Kelley: Yeah, I stayed there. Recovery system, networking, bands there. My dealer lives behind me in Ohio.

CB: That's what my question was about, about getting away from that.

Kelley: Yes, It's called geographic relocation.

CB: So, I checked out your web page.

Kelley: Oh, good. I haven't updated it yet. I need to.

CB: Oh, so you're doing it?

Kelley: Well, I didn't program it. But I designed it.

CB: You just give someone input and they take it from there?

Kelley: Yeah, this guy named Chicago Bob. I met him in treatment. Crack addict.

CB: That's good.

Kelley: Good networking.

CB: At least you're doing something. The importance is to stay busy.

Kelley: Yeah, you want to do what you love. I really have fun doing this thing.

CB: Yeah?

Kelley: Fuck yeah, it's great!

CB: Best job on the planet?

Kelley: Fuck yeah!

CB: What were you doing previously. Wasn't it computer programming or something like that?

Kelley: Yeah. Technical analyst.

CB: You don't miss it?

Kelley: Uh no, I mean, I kind of do. I wish I had a computer. I'm going to get one. Right now I have to go out to Bob's place. It's an hour away. It's just kind of a pain in the butt. I do have to get one though. That's on my agenda for this year.

CB: Things are going well, the tour is going well?

Kelley: Yeah, tour's going well. Yep, yep. Cakelike are out with us on this tour and that's great. It really makes a difference when you have an opening band that you like,

When you mix those barbiturates with drinking you get fucking weird man!

CB: So, you're not living in Ohio anymore?

Kelley: No, I lived in St. Paul, Minnesota for a year. I was intervened on and went to Hazeldon, which is in Minnesota and then I went to a halfway house in St. Paul for three months; after the month in treatment. It was there that I started writing and stuff and really started liking what I was doing. It's like I was singing words and I wasn't embarrassed. "Hey, cool, that's not bad!" that kind of thing. So then went into the studio and Grifter Dave asked us to open. At the time it was me and my friend Jesse and he asked us to open for him and I'm like, "Ah, hmm Jesse do you want to play drums or do you want to play guitar?" And he's like "Well I don't play drums." Okay, well, we needed a bassist and I said "I'm playing guitar." So we needed a bassist and a drummer. So we looked around for some people and we met Nick first and then we met Marty, then Jesse wasn't into the touring shit and so we got Steve.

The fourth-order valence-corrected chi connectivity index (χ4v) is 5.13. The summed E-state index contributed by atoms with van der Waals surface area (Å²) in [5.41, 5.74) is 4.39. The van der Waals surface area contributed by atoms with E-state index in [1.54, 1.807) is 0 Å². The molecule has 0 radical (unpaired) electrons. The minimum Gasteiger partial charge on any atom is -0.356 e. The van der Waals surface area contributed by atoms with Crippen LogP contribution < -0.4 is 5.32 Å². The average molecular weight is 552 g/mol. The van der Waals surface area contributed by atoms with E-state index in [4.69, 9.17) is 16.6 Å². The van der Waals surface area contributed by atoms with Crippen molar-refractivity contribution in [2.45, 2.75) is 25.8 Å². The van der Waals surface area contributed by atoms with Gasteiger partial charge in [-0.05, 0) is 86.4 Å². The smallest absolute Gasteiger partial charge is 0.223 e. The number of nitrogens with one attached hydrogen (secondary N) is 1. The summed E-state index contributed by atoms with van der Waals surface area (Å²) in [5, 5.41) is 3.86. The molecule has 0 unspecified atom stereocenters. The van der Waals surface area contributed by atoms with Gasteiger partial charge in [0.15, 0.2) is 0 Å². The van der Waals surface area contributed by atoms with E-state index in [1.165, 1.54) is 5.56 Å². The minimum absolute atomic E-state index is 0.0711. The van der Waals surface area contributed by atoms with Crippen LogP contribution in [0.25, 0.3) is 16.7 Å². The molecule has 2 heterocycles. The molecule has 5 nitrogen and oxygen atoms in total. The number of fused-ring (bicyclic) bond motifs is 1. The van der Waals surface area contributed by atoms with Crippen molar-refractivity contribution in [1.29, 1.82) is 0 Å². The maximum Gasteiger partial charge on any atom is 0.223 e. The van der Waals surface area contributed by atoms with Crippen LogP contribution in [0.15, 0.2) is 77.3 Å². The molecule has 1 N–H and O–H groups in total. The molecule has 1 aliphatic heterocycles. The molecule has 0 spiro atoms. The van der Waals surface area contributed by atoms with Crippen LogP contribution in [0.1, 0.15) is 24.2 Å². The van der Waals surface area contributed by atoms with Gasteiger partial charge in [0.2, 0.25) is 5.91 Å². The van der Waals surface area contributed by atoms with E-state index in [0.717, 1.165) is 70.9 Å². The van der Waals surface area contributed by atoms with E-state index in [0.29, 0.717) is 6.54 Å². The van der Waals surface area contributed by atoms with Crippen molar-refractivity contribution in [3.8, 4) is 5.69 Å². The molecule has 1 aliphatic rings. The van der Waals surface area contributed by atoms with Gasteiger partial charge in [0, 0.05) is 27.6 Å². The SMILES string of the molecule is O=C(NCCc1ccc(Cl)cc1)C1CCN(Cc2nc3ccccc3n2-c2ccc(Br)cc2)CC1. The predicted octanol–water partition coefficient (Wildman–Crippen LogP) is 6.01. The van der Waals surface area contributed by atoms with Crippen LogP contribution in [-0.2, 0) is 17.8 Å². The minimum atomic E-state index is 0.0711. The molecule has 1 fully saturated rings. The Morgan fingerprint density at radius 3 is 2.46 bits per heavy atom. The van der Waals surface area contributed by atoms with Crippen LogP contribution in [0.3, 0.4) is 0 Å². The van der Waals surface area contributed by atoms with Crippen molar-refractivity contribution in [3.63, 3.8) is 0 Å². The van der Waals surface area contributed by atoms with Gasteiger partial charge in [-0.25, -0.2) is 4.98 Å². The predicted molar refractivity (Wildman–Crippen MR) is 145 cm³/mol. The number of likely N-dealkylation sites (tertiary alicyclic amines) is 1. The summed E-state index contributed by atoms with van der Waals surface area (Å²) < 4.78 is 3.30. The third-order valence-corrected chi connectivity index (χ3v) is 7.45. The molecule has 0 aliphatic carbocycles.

CB: So is this one of the bags you made in rehab?

Kelley: No, I've got way too much time on my hands now. No I made this... How did you know I made this bag?

CB: I do my homework. Actually, Matt told me. (from Autotonic)

Kelley: Oh.. [laughs]

CB: He was telling me that in rehab you made a bunch and they were putting them around the CDs, to send out from Autotonic. He said I don't know if I sent you one or not and then I didn't get one, so he was just telling me the story.

Kelley: You need a velvet bag.

CB: I do.

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because you go and you get to see them and you go in the rock club. There's really a lot of bad bands out there. It's just really incredible.

CB: How did you meet them?

Kelley: Cakelike? About two years ago I got a tape from this guy named Michael Azerrad as a demo tape. I met

Kelley: Yeah, on Nice Records. I did that and I'll probably look for other shit to put out. I'll put out another record on my own because we have a lot of extra material. Not extra, but you know. Then, I don't know.

CB: What prompted Nice Records?